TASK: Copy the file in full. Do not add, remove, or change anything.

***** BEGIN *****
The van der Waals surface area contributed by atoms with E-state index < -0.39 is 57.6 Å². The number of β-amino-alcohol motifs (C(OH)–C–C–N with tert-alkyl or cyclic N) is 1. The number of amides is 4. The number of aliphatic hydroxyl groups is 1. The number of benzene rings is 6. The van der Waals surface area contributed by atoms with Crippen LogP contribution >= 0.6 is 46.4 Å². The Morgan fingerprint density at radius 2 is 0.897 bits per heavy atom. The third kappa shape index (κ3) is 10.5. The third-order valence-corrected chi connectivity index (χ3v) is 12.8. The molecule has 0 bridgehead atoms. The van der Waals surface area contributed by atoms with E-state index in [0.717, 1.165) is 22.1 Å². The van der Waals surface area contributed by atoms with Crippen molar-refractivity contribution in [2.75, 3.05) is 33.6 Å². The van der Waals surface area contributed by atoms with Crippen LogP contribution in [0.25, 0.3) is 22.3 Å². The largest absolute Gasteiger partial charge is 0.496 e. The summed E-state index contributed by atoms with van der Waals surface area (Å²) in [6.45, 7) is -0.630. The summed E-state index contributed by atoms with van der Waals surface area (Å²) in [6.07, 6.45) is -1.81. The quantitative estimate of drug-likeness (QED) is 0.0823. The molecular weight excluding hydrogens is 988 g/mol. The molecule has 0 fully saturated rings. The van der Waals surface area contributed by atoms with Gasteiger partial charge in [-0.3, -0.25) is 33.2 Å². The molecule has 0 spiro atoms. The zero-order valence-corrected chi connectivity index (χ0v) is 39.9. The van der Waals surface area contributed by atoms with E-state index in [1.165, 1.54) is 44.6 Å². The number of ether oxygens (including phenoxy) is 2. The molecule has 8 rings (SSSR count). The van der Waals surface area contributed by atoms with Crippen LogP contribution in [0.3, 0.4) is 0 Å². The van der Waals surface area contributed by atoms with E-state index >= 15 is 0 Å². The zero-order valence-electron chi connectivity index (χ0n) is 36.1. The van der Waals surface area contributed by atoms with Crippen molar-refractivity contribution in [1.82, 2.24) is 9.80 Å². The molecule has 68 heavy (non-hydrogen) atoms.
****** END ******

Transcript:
The van der Waals surface area contributed by atoms with E-state index < -0.39 is 57.6 Å². The number of β-amino-alcohol motifs (C(OH)–C–C–N with tert-alkyl or cyclic N) is 1. The number of amides is 4. The number of aliphatic hydroxyl groups is 1. The number of benzene rings is 6. The van der Waals surface area contributed by atoms with Crippen LogP contribution >= 0.6 is 46.4 Å². The Morgan fingerprint density at radius 2 is 0.897 bits per heavy atom. The third kappa shape index (κ3) is 10.5. The third-order valence-corrected chi connectivity index (χ3v) is 12.8. The molecule has 0 bridgehead atoms. The van der Waals surface area contributed by atoms with E-state index in [0.717, 1.165) is 22.1 Å². The van der Waals surface area contributed by atoms with Crippen molar-refractivity contribution in [2.75, 3.05) is 33.6 Å². The van der Waals surface area contributed by atoms with Crippen LogP contribution in [0.25, 0.3) is 22.3 Å². The largest absolute Gasteiger partial charge is 0.496 e. The summed E-state index contributed by atoms with van der Waals surface area (Å²) in [6.45, 7) is -0.630. The summed E-state index contributed by atoms with van der Waals surface area (Å²) in [6.07, 6.45) is -1.81. The quantitative estimate of drug-likeness (QED) is 0.0823. The molecular weight excluding hydrogens is 988 g/mol. The molecule has 0 fully saturated rings. The van der Waals surface area contributed by atoms with Gasteiger partial charge in [-0.3, -0.25) is 33.2 Å². The molecule has 0 spiro atoms. The zero-order valence-corrected chi connectivity index (χ0v) is 39.9. The van der Waals surface area contributed by atoms with E-state index in [1.165, 1.54) is 44.6 Å². The number of ether oxygens (including phenoxy) is 2. The molecule has 8 rings (SSSR count). The van der Waals surface area contributed by atoms with Crippen LogP contribution in [0.3, 0.4) is 0 Å². The van der Waals surface area contributed by atoms with E-state index >= 15 is 0 Å². The zero-order valence-electron chi connectivity index (χ0n) is 36.1. The van der Waals surface area contributed by atoms with Crippen molar-refractivity contribution in [1.82, 2.24) is 9.80 Å². The molecule has 68 heavy (non-hydrogen) atoms.